Russia, Sierra Leone Show Signs Of Forging Strategic Partnership – OpEd


By upholding the principles of understanding and mutual respect, Russia and Sierra Leone are showing the desire to build a more harmonious relationship. But, this will importantly see the prompt opening of Russia’s new diplomatic representation in Freetown, at least, by the year-end, according to Foreign Affairs Minister Sergey Lavrov after productive meeting with his Sierra Leonean counterpart, Timothy Musa Kabba.

“It is planned to open new diplomatic missions in Africa, including in Freetown. We plan to do this in Freetown this year. All relevant decisions have been made,” he said. “We need to implement them. This is a practical task and we are addressing it.”

Opening the Russian embassy in Freetown, the capital city of Sierra Leone has been in work since 2021. The former Minister of Foreign Affairs and International Cooperation of the Republic of Sierra Leone, David John Francis, during his first foreign visit in his new post to Moscow in May 2021 discussed the same topic with Sergey Lavrov. 

That year 2021, both also signed an intergovernmental agreement on visa-free travel for diplomatic passport holders. They planned to raise trade, economic and investment cooperation. Lavrov and Francis noted that Sierra Leone has untapped natural resources, especially diamonds. It is among the largest producers of titanium and bauxite, is also a major producer of gold, and has one of the world’s largest deposits of rutile. 

Both Ministers stressed the continuation of the Working Group on Energy, which was created following President of Sierra Leone Julius Maada Bio’s attendance at the Russia-Africa Summit held in Sochi in 2019. The group has already held its series of meetings.

African countries have signed agreements on building nuclear power plants with the Rosatom State Corporation. The Government of Sierra Leone also want formulate additional plans for Russian investors in various areas, including possible cooperation on nuclear power engineering and non-energy uses of nuclear power. This proposal will definitely need an interdepartmental technical study.

Now Sergey Lavrov and Timothy Musa Kabba (re)outlined some additional political steps needed to stimulate bilateral business cooperation, in particular the implementation of promising joint projects in mining, geology and power generation. The mentioned areas of interest reflect the comprehensive strategic partnership and shared bilateral vision for a brighter future.

“By tradition, we are giving priority to the humanitarian area. Many Sierra Leoneans studied and continue to study in our country (first, in the USSR and now  in the Russian Federation). We confirmed our readiness to increase the number of scholarships that the Russian Government grants Sierra Leone every year,” according to the transcript made available May 7, 2024.

Research by this article author shows that Russia and Sierra Leone has had a number of economic engagements. While there are little results, perhaps at least, it establishes signs for continuing to have a full-fledged embrace of further economic partnership with this west African nation.

Russia’s Natural Resources and Environment Minister Alexander Kozlov, early January 2024, signed memoranda of cooperation in the area of subsoil exploitation with the Republic of Sierra Leone. The document on collaborating with Sierra Leone envisages convening a working group on projects in the area of subsoil exploitation. The memorandum will allow conducting geological and geophysical research, assessing deposits, and drawing up geological maps.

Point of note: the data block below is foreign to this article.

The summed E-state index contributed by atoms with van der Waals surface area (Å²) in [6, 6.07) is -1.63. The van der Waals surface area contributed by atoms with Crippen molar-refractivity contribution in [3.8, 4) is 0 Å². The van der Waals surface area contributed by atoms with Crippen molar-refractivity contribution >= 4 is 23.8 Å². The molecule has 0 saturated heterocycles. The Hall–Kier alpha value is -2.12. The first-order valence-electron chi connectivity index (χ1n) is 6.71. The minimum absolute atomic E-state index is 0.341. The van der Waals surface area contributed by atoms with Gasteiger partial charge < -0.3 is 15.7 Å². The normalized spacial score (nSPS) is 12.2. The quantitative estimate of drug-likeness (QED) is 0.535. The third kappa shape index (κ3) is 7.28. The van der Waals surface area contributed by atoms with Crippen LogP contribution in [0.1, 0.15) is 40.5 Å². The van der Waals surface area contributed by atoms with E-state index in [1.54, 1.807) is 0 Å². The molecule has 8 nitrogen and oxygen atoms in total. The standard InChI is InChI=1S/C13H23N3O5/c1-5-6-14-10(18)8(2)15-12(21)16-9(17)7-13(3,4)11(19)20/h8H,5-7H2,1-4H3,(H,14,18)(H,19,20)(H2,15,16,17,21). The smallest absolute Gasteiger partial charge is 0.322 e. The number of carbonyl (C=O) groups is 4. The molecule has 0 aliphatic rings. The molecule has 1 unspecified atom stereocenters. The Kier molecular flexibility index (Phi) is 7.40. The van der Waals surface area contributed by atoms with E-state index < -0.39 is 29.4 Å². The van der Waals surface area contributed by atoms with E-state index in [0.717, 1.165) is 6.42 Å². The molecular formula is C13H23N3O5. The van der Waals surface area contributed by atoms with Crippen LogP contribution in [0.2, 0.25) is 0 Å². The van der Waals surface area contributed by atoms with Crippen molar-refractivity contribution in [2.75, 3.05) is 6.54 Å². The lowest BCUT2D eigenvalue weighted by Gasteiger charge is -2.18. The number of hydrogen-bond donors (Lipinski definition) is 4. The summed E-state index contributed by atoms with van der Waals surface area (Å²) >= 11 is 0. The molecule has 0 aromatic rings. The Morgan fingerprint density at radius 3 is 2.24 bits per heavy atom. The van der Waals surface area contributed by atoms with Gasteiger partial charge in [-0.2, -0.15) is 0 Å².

Previously Russia’s Lukoil prospected for oil there and later abandoned the exemplified flagship project citing unexplained technical difficulties and bureaucracy. Later in November 2012, reports emerged that Lukoil bought from Canada’s Talisman Energya 25% stake in the geological exploration, development and production project at the SL-4B-10 offshore block in the waters of Sierra Leone in the Gulf of Guinea.

The other partners in the project are Malaysia’s Petronas (25%) and UK’s Prontinal Ltd (20%). The block, with an area of approximately 2,200 sq. km and water depths ranging from 100 to 3,000 meters, borders on another block, SL-05-11, where Lukoil is the operator of exploration and development.

Sergey Lavrov and Timothy Musa Kabba further devoted considerable attention to a broad range of issues related to the sustainable development of multifaceted Russia-Africa cooperation with due regard for the outcome of the second Russia-Africa Summit, held in St Petersburg in July 2023, and preparations for a ministerial conference of the Russia-Africa Partnership Forum scheduled to be held in Sochi in November 2024.

With Sierra Leone located along the coast, it is clear that Russia is steadily paving its way for strategic access to the Atlantic Ocean. It reminds that Sierra Leone is becoming one of Russia’s reliable partners in Africa. Russia and Sierra Leone traditionally cooperate in international organizations to promote justice and democracy on the world stage. Diplomatic relations between the two countries were established in January 1962.

Kester Kenn Klomegah

Kester Kenn Klomegah is an independent researcher and a policy consultant on African affairs in the Russian Federation and Eurasian Union. He has won media awards for highlighting economic diplomacy in the region with Africa. Currently, Klomegah is a Special Representative for Africa on the Board of the Russian Trade and Economic Development Council. He enjoys travelling and visiting historical places in Eastern and Central Europe. Klomegah is a frequent and passionate contributor to Eurasia Review.

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